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“Death Panel” Rumors Patently False, Fueled by Republican Talking Heads

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Recently, a stubborn, yet false rumor has been spreading like wildfire thanks to Republican talking heads and other stalwarts, including former vice-president nominee Sarah Palin and veteran Iowa senator Charles E. Grassley. The rumors allege that Obama’s healthcare proposals include government-sponsored “death panels”, which would decide on which terminally-ill patients, particularly the elderly, would be deemed worthy to live.

There is actually nothing in any of the legislation that would call for these so-called “death panels” that would stop medical treatment to the elderly or terminally ill as a cost-cutting measure. In actuality, a pending House bill has language authorizing Medicare to finance families to have consultations with healthcare professionals on end of life care, such as whether to your loved one wants to authorize aggressive life saving interventions later in life, when nothing else would work to keep a loved one alive. Furthermore, the interventions would be completely voluntary and a similar proposal already passed in Congress last year without a hitch. Nevertheless, Palin and Grassley seem bent on twisting the actual legislative proposals to fuel fears that Obama has nothing more than a pro-abortion and pro-euthanasia agenda. Indeed, Palin coined the term “death panels” in recent days, while speaking at one of the several town hall meetings taking place around the country. Moreover, a Washington Times editorial recently compared Obama to German Nazis—comparing his proposed healthcare legislation to the Aktion T4 program, where “children and adults with disabilities, and anyone anywhere in the Third Reich was subject to execution who was blind, deaf, senile, retarded, or had any significant neurological condition”.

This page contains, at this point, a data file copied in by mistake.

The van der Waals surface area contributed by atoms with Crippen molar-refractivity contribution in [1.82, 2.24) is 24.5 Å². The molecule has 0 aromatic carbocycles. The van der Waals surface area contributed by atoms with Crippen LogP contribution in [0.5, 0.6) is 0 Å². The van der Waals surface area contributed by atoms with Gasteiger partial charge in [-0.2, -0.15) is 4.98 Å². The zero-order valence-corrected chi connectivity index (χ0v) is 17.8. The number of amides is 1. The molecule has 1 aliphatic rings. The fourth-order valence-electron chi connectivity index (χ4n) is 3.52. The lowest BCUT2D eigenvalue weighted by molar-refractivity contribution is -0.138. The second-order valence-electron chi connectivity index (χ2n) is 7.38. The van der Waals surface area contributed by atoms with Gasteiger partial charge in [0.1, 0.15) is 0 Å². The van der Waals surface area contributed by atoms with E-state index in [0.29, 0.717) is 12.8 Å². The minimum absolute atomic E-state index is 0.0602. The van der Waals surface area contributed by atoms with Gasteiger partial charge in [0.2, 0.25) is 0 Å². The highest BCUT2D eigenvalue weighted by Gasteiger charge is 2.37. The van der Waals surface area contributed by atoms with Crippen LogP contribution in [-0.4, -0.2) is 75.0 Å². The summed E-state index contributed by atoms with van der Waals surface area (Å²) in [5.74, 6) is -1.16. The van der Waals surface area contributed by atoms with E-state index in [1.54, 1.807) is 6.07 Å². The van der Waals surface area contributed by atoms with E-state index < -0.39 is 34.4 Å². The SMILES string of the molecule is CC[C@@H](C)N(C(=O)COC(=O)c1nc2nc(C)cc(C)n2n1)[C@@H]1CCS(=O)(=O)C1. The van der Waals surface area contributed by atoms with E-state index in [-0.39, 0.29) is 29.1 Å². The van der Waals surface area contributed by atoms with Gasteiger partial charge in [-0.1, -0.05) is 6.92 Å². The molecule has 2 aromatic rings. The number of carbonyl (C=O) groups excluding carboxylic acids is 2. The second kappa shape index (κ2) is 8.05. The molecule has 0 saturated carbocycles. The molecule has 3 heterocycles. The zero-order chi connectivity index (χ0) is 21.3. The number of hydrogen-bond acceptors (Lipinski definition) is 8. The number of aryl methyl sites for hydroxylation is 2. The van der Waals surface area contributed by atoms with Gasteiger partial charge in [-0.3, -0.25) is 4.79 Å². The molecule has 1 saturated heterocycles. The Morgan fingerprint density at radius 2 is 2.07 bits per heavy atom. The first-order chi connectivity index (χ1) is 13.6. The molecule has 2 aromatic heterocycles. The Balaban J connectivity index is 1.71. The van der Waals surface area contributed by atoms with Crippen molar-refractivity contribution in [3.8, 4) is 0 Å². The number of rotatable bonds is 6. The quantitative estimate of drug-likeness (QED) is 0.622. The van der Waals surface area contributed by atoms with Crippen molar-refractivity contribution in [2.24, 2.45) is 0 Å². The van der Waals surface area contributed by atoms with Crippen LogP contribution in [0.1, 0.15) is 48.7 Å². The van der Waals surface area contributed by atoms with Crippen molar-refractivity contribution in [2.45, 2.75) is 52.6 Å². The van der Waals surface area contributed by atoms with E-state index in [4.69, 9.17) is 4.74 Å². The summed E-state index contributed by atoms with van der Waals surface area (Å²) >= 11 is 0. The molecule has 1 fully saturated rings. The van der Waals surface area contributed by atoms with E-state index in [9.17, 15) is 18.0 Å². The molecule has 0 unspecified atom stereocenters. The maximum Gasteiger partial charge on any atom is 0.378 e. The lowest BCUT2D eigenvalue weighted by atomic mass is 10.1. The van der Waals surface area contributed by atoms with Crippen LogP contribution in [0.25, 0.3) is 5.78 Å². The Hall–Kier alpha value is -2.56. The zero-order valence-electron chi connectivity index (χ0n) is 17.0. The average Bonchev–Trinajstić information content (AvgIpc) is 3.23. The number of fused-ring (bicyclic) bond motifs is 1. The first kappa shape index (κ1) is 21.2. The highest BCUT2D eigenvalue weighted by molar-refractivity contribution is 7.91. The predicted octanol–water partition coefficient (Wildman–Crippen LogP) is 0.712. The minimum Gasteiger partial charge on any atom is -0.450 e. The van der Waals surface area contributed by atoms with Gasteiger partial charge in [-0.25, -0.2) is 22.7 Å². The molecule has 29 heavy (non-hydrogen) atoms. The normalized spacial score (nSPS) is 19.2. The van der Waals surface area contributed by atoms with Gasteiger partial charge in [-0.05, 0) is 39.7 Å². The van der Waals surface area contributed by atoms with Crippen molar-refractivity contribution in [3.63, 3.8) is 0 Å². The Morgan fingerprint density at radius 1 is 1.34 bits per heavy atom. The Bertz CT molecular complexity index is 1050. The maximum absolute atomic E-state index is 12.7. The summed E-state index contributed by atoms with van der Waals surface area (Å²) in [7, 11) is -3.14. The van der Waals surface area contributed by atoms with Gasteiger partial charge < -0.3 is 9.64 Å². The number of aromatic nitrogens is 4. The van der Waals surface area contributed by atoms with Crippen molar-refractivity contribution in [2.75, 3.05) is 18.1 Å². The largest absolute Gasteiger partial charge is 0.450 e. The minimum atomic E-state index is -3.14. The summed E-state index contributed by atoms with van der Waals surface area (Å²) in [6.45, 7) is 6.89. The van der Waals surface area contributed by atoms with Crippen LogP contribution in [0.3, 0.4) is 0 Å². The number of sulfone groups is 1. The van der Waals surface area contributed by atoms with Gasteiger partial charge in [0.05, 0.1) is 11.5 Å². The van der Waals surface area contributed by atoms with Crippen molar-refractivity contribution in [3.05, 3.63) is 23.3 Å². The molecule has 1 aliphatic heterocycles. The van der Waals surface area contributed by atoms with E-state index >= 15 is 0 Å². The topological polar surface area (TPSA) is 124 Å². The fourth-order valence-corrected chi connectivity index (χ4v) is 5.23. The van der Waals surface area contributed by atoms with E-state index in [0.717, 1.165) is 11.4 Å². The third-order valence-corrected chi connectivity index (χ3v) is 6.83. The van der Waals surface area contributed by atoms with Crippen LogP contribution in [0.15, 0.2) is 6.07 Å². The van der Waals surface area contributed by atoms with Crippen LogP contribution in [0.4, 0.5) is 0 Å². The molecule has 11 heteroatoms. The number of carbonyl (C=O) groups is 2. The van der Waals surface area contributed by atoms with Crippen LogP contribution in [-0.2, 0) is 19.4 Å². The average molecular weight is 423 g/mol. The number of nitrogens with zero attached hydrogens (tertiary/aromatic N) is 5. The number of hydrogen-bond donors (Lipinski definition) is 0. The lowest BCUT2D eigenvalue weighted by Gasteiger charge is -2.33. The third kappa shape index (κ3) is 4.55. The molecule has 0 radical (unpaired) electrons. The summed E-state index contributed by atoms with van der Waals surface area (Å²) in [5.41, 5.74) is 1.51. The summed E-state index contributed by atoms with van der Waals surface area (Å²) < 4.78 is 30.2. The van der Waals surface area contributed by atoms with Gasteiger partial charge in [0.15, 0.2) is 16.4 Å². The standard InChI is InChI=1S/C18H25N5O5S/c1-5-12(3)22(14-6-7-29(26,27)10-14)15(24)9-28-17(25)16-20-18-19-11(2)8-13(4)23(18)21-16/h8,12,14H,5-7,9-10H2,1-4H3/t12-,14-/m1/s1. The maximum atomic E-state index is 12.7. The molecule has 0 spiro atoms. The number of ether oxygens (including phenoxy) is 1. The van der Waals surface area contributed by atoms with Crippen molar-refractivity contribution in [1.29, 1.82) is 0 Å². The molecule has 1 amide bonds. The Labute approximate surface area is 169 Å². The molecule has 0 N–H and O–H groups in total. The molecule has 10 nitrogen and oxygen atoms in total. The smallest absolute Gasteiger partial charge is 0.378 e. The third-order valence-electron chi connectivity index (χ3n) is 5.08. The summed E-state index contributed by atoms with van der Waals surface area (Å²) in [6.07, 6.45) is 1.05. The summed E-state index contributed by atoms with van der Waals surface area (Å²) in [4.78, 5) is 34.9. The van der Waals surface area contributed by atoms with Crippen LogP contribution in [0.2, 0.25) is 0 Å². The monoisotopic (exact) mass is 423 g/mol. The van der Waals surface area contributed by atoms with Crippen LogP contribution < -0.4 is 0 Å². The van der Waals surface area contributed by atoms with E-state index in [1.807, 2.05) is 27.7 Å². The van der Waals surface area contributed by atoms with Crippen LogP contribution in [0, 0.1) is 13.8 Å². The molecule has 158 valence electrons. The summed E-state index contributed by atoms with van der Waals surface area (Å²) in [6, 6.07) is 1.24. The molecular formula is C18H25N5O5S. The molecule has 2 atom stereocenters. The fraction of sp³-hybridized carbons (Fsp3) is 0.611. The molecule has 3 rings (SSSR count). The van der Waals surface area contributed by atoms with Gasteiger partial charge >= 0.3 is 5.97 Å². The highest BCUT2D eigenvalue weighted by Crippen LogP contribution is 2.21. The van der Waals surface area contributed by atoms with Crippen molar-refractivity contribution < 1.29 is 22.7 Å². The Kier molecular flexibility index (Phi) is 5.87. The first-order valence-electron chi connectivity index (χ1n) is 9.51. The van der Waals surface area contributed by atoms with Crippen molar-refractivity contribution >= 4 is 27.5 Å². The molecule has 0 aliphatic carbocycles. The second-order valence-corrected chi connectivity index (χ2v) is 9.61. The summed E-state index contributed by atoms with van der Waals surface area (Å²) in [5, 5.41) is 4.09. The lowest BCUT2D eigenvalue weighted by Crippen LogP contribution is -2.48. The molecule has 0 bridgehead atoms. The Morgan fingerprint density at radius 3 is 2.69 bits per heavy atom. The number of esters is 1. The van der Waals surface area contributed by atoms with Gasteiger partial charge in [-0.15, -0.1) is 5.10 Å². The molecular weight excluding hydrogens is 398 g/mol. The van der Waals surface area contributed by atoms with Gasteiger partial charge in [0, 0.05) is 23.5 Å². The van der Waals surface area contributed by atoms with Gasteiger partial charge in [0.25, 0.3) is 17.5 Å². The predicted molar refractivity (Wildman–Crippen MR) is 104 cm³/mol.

Unfortunately, while the lies run rampant, they are very similar to those that helped defeat President Clinton’s healthcare reform proposals back in the 90s. Similarly, the rumors are akin to those spread during the presidential campaign that Obama was a Muslim and questioned his nationality. John Rother, the executive vice president of AARP, which is supportive of the healthcare proposals, has repeatedly deemed the “death panel” rumors false. While he expected opposition to some extent, he stated: “I guess what surprises me is the ferocity, it’s much stronger than I expected. It’s people who are ideologically opposed to Mr. Obama, and this is the opportunity to weaken the President.”